Scientists are dusting off some decades-old vaccines against other germs to see whether they could provide a little stopgap protection against COVID-19 until a more precise shot arrives.
It may sound odd: Vaccines are designed to target specific diseases. But vaccines made using live strains of bacteria or viruses seem to boost the immune system's first line of defense, a more general way to guard against germs. And history books show that that sometimes translates into at least some cross-protection against other, completely different bugs.
There's no evidence yet that the approach would rev up the immune system enough to matter against the new coronavirus. But given that a brand new vaccine is expected to take 12 to 18 months, some researchers say it's time to put the approach to a faster test, starting with a tuberculosis vaccine.
"This is still a hypothesis," said Dr. Mihai Netea of Radboud University Medical Center in the Netherlands. But if it works, "it could be a very important tool to bridge this dangerous period until we have on the market a proper, specific vaccine."
The World Health Organization issued a stern warning Monday not to use the TB vaccine against COVID-19, unless and until studies prove it works.
Already, nearly 1,500 Dutch health care workers have rolled up their sleeves for a study that Netea's team is leading. It uses a TB vaccine named BCG, which is made of a live but weakened bacterial cousin of the TB germ.
In Australia, researchers hope to enroll 4,000 hospital workers to test BCG, too, and 700 already have received either the TB vaccine or a dummy shot. Similar research is being planned in other countries, including the U.S.
Possibly next in line: oral polio vaccine, drops made of live but weakened polio viruses. The Baltimore-based Global Virus Network hopes to begin similar studies with the vaccine and is in talks with health authorities, the network's co-founder Dr. Robert Gallo told The Associated Press.
Rapid studies are needed to tell whether there could be "long-ranging effects for any second wave of this," said Gallo, who directs the Institute of Human Virology at the University of Maryland School of Medicine.
At the U.S. National Institutes of Health, researchers are in early discussions about proposals to study the TB and polio vaccines, said Jennifer Routh, a spokeswoman for the agency.
There's a big caution: Live vaccines are risky for people with weakened immune systems and shouldn't be tried against COVID-19 outside a research trial, said Dr. Denise Faustman, chief of immunobiology at Massachusetts General Hospital, who is planning a TB vaccine study.
"You can't just roll it out," she stressed. But "it's kind of an amazing opportunity to prove or disprove this off-target effect."
The first clues
Years ago, scientists began noticing with several live vaccines what Dr. Victor Nizet, an immune system expert at the University of California San Diego School of Medicine, calls "an important curiosity that people have been interested in trying to harness."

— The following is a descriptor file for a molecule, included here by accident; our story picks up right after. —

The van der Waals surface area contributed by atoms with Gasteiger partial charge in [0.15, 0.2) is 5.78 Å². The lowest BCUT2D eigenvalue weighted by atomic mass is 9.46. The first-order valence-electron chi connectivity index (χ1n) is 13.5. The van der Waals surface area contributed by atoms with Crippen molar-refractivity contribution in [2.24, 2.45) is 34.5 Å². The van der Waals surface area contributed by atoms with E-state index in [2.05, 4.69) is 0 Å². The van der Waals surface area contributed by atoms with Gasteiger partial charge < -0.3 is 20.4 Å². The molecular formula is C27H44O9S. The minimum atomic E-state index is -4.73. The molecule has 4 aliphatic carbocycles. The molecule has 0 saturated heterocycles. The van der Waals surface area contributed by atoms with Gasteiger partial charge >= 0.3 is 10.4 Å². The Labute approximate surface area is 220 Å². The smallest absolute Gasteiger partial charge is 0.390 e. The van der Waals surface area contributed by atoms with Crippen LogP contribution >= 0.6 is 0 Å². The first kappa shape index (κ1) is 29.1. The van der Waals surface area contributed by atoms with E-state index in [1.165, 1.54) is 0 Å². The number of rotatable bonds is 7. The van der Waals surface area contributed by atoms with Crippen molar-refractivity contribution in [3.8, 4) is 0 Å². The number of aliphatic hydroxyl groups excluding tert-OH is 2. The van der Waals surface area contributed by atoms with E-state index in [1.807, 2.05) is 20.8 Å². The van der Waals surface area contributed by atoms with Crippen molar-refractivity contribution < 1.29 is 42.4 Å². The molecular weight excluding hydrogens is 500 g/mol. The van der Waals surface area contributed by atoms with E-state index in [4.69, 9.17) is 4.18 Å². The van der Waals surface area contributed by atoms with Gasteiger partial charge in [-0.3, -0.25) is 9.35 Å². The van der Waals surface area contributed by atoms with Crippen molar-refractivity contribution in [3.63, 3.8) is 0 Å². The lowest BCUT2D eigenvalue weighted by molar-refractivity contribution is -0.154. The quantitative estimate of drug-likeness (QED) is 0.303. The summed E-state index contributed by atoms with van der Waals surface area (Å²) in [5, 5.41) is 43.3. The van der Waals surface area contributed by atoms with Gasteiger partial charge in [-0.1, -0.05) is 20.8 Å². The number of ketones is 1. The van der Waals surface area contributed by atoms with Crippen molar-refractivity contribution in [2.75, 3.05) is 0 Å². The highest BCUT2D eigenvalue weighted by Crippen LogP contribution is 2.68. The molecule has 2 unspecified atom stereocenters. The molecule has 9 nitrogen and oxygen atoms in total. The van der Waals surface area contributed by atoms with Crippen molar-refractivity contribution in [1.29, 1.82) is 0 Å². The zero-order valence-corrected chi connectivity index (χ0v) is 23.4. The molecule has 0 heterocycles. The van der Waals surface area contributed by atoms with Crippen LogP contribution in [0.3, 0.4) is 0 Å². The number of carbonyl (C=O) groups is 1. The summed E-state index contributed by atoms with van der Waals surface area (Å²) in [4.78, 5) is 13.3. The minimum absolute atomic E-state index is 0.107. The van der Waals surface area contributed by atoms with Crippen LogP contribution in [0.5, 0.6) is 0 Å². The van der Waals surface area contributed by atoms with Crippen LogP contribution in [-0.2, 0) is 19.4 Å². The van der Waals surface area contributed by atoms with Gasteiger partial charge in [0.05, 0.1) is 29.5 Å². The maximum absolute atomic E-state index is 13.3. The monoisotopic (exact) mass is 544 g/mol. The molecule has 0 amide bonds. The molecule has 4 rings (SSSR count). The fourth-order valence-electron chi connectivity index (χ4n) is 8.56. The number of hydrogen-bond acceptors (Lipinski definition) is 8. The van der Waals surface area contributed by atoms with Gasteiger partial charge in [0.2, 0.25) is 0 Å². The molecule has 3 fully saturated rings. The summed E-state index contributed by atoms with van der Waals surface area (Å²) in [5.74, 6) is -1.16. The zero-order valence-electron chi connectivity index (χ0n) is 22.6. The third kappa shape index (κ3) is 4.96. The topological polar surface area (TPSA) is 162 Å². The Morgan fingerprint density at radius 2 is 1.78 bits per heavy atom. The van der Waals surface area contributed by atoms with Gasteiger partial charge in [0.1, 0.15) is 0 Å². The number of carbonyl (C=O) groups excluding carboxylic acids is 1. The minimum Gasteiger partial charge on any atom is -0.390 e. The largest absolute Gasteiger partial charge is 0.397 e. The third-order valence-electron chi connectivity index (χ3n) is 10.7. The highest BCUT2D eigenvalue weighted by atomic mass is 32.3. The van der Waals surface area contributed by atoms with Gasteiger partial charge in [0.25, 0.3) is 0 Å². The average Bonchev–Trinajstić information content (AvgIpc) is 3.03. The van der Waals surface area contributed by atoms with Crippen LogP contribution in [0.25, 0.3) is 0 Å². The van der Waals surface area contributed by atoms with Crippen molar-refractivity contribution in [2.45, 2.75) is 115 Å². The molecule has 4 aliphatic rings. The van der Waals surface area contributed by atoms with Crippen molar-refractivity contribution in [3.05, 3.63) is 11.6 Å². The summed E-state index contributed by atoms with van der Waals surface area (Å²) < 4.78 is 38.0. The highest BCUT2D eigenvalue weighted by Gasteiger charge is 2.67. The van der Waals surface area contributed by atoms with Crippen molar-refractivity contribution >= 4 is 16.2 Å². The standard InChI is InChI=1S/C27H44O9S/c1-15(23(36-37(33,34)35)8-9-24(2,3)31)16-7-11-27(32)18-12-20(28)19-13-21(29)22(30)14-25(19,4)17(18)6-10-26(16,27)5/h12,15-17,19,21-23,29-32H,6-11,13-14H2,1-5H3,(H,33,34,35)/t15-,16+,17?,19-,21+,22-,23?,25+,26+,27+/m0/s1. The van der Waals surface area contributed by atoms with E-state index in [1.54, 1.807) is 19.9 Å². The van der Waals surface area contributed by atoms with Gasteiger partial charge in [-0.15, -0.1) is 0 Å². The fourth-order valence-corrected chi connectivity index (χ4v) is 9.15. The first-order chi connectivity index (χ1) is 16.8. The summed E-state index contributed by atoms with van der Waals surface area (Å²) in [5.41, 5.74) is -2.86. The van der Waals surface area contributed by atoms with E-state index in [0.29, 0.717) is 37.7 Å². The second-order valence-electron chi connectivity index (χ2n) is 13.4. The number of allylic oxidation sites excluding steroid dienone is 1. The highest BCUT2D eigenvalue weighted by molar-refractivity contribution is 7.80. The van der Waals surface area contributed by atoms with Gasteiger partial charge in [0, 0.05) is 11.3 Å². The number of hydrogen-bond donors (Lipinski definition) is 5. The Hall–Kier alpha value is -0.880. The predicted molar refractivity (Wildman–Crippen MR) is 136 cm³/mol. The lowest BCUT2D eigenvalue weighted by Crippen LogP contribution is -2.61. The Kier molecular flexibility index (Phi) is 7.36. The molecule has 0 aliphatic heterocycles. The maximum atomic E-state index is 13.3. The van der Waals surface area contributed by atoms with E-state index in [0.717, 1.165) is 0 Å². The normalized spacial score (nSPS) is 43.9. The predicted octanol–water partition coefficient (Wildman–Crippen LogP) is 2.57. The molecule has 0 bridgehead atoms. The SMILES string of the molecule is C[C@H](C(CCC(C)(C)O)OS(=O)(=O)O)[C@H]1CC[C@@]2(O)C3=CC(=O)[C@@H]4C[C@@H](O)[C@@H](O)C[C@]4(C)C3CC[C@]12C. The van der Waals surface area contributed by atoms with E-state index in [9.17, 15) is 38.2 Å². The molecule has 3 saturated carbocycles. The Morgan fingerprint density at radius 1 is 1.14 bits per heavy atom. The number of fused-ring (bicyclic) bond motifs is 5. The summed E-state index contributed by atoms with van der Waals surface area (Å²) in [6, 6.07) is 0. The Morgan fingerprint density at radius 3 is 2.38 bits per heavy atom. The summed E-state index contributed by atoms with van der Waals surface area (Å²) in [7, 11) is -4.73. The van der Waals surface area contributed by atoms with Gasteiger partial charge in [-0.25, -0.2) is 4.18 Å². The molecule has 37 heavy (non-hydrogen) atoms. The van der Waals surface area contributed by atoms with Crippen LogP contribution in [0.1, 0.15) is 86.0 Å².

BCG is given mostly to newborns in developing countries, and it offers only partial protection against TB, a bacterial infection. But observational studies showed that during childhood, the vaccinated tots had better overall survival rates, including from respiratory viruses.
In 2018, Netea's team published a more direct test. It showed that BCG stimulates initial immune defenses enough that it at least partly blocked another virus given experimentally a month later.
What about oral polio vaccine? Those clues emerged first from the former Soviet Union, said Konstantin Chumakov, a vaccine specialist at the Food and Drug Administration, who stressed that he was not speaking on behalf of the FDA. His mother was a Soviet scientist who published research in the 1970s showing that flu cases dropped markedly after oral polio vaccination.
In 2015, Danish researchers also found some hints of cross-protection after oral polio vaccinations. The oral drops are still used in developing countries, while the U.S. and other areas that have eliminated polio use the inactivated shot for routine childhood vaccines.
Different kinds of immunity
There are overlapping types of immune defenses. The usual goal of a vaccine is to prime the body to recognize a specific health threat and make antibodies able to fight back when that particular bug comes along.
But that takes time. So at the first sign of infection, a first line of foot soldiers — white blood cells — springs into action to fend off the invader in other ways, what's called innate immunity. If they fail, then the body creates its more targeted special forces to join the fight.
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BCG appears to be reprogramming innate immune cells so they can more readily eliminate the germ up front, said Netea, the Dutch researcher.
Scientists not involved in the effort say it's worthwhile to test.
"The scientific rationale, I think, is quite logical," said Nizet, the UC-San Diego immunology specialist. "The unknown is whether coronaviruses are in the spectrum of things that are efficiently protected" by first-line innate immunity.
Some scientists have theorized that countries with large BCG-vaccinated populations might fare better in the pandemic. But given problems with accurately counting the toll, it's far too early to draw any conclusions, a caution the WHO reiterated Monday.